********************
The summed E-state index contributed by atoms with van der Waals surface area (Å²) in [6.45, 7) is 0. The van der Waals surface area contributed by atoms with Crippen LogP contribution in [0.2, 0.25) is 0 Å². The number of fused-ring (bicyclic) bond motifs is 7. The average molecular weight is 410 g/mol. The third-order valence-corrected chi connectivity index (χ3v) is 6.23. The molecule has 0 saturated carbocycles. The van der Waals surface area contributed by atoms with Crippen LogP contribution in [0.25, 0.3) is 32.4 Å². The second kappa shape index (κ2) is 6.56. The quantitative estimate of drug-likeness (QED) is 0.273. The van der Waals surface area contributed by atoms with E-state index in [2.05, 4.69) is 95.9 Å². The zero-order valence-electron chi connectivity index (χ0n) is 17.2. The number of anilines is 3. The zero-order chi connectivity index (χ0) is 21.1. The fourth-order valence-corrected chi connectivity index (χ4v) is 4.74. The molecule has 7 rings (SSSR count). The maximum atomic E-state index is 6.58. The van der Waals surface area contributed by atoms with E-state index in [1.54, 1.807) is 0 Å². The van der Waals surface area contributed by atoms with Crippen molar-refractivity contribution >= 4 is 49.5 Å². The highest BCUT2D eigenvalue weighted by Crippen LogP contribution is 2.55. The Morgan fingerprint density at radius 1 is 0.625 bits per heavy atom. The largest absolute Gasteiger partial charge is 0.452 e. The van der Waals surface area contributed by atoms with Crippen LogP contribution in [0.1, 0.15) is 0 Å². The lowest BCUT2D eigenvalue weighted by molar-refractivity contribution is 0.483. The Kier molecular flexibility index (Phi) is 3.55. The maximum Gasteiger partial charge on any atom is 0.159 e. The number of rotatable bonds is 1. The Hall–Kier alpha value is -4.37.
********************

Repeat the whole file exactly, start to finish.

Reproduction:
The summed E-state index contributed by atoms with van der Waals surface area (Å²) in [6.45, 7) is 0. The van der Waals surface area contributed by atoms with Crippen LogP contribution in [0.2, 0.25) is 0 Å². The number of fused-ring (bicyclic) bond motifs is 7. The average molecular weight is 410 g/mol. The third-order valence-corrected chi connectivity index (χ3v) is 6.23. The molecule has 0 saturated carbocycles. The van der Waals surface area contributed by atoms with Crippen LogP contribution in [0.25, 0.3) is 32.4 Å². The second kappa shape index (κ2) is 6.56. The quantitative estimate of drug-likeness (QED) is 0.273. The van der Waals surface area contributed by atoms with E-state index in [2.05, 4.69) is 95.9 Å². The zero-order valence-electron chi connectivity index (χ0n) is 17.2. The number of anilines is 3. The zero-order chi connectivity index (χ0) is 21.1. The fourth-order valence-corrected chi connectivity index (χ4v) is 4.74. The molecule has 7 rings (SSSR count). The maximum atomic E-state index is 6.58. The van der Waals surface area contributed by atoms with E-state index in [1.54, 1.807) is 0 Å². The van der Waals surface area contributed by atoms with Crippen molar-refractivity contribution >= 4 is 49.5 Å². The highest BCUT2D eigenvalue weighted by Crippen LogP contribution is 2.55. The Morgan fingerprint density at radius 1 is 0.625 bits per heavy atom. The largest absolute Gasteiger partial charge is 0.452 e. The van der Waals surface area contributed by atoms with Crippen LogP contribution in [0.1, 0.15) is 0 Å². The lowest BCUT2D eigenvalue weighted by molar-refractivity contribution is 0.483. The Kier molecular flexibility index (Phi) is 3.55. The maximum Gasteiger partial charge on any atom is 0.159 e. The number of rotatable bonds is 1. The Hall–Kier alpha value is -4.37.